• WR Percy Harvin (43.8) – Percy is one of the NFL's most explosive and versatile skill players, and, for once, we're not talking about his health status:

Harvin is unrivaled as Wilson's No. 1 receiver, but let's not go crazy with his target projection. Even if he were to see 30 percent of all pass targets — a huge share, probably not realistic — that would only mean 120-or-so chances. Elite wideouts typically finish in the 140-180 range. Thus, you need to think of Percy as a WR2/3-type in fantasy.

• WRs Doug Baldwin (127.5), Jermaine Kearse (n/a) and Paul Richardson (n/a) – Meet Harvin's supporting cast. Baldwin is well-known to fantasy owners, a player capable of giving us a 55-775-5 campaign. Kearse is slightly more interesting to me, at least in standard leagues, because he has a 2-4 inch height advantage over Harvin and Baldwin. He can do work in the red-zone, and he's coming off an excellent preseason outing against Chicago (4-63-1). Kearse had an end-zone spike in the Super Bowl, too. Richardson is a second-round burner who had a nice camp according to all reports, but he's a depth chart receiver in a run-first offense. You can't get too interested in him, except in dynasty formats.

• TE Zach Miller (119.6) – You might use Zach to cover a bye-week at some point, but he's clearly not an ideal fantasy starter. He only had two games with over five targets last season, and two with over 50 receiving yards. When you start him, you're just hoping for a rogue touchdown.

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Probably an all-time top-10 sports photo right here (AP Photo/Elaine Thompson)

Probably an all-time top-10 sports photo right here (AP Photo/Elaine Thompson)

• RB Marshawn Lynch (10.1) – Lynch is an absolute terror, a nightmarish runner to bring down. He's produced three straight seasons with 1200-plus yards and 12 or more TDs, so he's one of the most reliable elite scorers in the game. Despite the fact that he's been a high-volume back in a run-heavy attack, he's shown no obvious signs of decline. He ran for 288 yards and four scores in Seattle's three postseason games last season, gaining 4.4 yards per carry. The man is still only 28 years old; don't bet on a collapse. His brief camp holdout ended with the team making at least a small gesture, so that crisis ended before it could seriously distract the fantasy community.

Beyond this season, however, I'll make no promises about Lynch's value. The Seahawks have talent on the depth chart in the backfield, so it's hardly crazy to expect a small decrease in Beast Mode's touches. He remains a late-first rounder in non-PPR leagues, but these dudes aren't too shabby...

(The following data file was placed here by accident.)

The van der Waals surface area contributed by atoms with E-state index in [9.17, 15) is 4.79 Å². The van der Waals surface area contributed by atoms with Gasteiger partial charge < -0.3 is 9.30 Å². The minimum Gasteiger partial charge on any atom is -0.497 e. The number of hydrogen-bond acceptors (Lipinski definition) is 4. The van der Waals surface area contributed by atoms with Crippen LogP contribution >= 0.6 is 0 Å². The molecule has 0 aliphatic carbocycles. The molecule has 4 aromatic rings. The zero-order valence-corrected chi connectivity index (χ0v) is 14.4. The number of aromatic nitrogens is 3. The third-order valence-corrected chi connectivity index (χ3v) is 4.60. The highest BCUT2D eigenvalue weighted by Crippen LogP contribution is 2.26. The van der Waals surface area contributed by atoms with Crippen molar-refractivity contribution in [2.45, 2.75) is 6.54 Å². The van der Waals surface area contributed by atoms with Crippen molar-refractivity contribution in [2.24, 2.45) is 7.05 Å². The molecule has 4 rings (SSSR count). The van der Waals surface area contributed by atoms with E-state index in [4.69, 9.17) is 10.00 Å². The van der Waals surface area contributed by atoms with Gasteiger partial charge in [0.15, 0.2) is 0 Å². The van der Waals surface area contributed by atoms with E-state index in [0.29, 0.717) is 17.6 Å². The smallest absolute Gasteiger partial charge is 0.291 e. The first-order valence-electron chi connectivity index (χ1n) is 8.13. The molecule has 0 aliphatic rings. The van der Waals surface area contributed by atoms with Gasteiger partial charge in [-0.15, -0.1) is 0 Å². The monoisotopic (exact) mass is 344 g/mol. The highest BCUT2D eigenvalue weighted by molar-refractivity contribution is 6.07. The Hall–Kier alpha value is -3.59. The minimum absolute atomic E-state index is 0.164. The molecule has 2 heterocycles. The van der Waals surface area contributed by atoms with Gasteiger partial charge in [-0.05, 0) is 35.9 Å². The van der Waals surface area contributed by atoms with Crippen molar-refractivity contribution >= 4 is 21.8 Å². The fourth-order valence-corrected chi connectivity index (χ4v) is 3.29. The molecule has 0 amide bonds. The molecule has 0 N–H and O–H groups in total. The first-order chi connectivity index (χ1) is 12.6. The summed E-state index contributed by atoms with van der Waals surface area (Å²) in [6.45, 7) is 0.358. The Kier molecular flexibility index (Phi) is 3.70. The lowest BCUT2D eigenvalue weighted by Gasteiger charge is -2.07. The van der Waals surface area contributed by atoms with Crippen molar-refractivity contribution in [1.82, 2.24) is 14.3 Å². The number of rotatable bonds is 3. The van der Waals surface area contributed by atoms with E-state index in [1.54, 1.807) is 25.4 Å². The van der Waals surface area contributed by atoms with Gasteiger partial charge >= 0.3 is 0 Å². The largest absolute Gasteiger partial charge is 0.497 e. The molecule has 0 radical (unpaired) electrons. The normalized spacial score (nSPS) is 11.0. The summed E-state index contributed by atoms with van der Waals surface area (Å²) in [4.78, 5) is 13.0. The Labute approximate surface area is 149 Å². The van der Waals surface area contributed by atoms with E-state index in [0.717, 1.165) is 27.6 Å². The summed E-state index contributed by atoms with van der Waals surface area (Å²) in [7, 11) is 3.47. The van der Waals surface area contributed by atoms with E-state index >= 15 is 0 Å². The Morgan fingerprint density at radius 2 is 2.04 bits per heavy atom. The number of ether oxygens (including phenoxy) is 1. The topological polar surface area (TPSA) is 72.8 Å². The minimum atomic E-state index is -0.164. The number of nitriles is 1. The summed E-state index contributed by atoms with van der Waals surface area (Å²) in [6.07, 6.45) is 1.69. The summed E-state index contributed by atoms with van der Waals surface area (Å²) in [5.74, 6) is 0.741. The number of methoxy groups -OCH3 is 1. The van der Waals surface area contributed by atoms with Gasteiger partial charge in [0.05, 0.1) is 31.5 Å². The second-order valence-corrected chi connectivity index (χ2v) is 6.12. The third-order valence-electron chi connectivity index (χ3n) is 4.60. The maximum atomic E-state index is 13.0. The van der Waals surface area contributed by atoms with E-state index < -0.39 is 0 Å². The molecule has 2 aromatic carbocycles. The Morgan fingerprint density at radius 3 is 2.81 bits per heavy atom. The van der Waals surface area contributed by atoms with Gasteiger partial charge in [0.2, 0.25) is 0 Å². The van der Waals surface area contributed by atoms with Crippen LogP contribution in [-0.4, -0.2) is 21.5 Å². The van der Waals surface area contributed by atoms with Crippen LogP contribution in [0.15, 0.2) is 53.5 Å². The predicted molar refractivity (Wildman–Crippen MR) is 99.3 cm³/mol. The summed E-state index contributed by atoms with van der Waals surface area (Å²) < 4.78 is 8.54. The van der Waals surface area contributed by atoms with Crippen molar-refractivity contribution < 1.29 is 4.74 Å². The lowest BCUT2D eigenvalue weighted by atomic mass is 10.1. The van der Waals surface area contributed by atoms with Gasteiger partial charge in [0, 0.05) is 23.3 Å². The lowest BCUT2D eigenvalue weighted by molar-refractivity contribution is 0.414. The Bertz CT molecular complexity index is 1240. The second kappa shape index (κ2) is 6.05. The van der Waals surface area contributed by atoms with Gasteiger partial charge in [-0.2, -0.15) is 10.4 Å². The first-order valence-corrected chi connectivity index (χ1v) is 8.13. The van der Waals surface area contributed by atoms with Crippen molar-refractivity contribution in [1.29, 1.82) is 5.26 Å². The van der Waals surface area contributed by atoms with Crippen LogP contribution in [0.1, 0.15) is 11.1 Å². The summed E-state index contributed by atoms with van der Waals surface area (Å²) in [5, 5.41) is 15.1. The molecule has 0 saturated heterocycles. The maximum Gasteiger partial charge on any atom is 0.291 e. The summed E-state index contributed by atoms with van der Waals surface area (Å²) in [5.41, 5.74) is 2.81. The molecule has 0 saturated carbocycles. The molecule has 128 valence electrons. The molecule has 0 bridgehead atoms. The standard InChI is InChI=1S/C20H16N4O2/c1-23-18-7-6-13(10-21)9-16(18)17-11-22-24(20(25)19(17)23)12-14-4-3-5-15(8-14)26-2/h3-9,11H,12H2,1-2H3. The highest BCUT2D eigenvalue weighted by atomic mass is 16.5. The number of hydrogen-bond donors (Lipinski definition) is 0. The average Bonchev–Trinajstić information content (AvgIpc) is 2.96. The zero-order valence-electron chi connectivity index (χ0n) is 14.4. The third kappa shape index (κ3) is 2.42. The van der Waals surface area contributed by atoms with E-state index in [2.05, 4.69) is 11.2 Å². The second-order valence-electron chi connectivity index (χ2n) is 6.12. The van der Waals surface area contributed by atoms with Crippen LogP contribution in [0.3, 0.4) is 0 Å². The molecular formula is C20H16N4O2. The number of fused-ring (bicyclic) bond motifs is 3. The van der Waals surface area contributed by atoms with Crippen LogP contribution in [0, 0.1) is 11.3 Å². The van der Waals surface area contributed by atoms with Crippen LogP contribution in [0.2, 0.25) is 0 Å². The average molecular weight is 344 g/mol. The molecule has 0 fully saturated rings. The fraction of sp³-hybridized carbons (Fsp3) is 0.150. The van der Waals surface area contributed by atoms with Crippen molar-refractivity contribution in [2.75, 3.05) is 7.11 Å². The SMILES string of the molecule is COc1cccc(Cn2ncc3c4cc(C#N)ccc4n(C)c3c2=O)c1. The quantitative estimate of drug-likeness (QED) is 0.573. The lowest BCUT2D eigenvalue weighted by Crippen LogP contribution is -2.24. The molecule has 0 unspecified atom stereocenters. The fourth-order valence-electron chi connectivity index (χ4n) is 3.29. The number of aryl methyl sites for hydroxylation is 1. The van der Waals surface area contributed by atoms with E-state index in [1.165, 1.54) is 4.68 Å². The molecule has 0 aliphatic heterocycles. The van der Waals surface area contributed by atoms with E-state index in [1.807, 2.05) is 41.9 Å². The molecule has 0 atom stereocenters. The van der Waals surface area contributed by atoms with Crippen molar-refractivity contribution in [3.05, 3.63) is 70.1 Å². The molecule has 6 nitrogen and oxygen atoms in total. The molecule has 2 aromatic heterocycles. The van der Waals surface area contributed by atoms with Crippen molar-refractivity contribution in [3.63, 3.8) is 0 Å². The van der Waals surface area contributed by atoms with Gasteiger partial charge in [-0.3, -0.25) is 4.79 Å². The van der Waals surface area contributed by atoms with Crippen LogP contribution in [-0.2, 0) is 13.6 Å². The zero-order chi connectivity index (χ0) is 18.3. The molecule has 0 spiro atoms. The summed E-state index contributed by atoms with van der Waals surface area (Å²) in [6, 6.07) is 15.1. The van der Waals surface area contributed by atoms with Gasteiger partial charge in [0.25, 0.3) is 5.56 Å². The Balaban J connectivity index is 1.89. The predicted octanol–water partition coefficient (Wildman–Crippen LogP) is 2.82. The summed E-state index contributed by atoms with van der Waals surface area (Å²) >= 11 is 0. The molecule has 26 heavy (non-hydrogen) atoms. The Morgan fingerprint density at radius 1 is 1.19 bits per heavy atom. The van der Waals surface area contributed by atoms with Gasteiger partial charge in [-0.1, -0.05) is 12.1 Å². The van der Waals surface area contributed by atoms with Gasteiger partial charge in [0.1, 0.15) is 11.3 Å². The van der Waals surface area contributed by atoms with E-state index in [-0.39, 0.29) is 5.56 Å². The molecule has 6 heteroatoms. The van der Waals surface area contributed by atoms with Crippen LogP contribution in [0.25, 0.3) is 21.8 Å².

• RBs Robert Turbin (n/a) and Christine Michael (124.8) – Turbin has looked more like the No. 2 back in the hierarchy during the preseason, but both he and Michael were involved early in the team's third preseason contest. The presence of two quality reserves complicates the handcuff decision for Lynch owners. Realistically, we should expect a job-share situation to develop if anything were to happen to the seemingly indestructible Marshawn. This would make Turbin and Michael both flex-worthy fantasy assets, but not clear every-week RBs. If you're drafting for dynasty purposes, I'd give an edge to Michael, a 2013 second-rounder.

So can Seattle repeat? Oh, yeah. Hell yes. The Seahawks are all-phases great, gifted with depth at key spots. Clearly the division schedule is a minefield, but this team navigated it successfully last season. No one should be surprised if Seattle claims another ring ... which would basically make Brandon Funston insufferable. (Sigh.) But that's more my problem than yours.

2013 team stats: 26.1 PPG (NFL rank 8), 219.3 pass YPG (26), 27 pass TDs (10), 136.8 rush YPG (4), 31.8 rush attempts per game (2), 26.3 pass attempts per game (31)

Previous Juggernaut Index entries: 32. Oakland, 31. Miami, 30. Jacksonville, 29. NY Jets, 28. Tennessee, 27. Cleveland, 26. Baltimore, 25. Carolina, 24. Buffalo, 23. Tampa Bay, 22. St. Louis, 21. NY Giants, 20. Kansas City, 19. Houston, 18. Arizona, 17. Minnesota, 16. Pittsburgh, 15. San Diego, 14. San Francisco, 13. Atlanta, 12. Cincinnati, 11. Washington, 10. New England, 9. Indianapolis, 8. New Orleans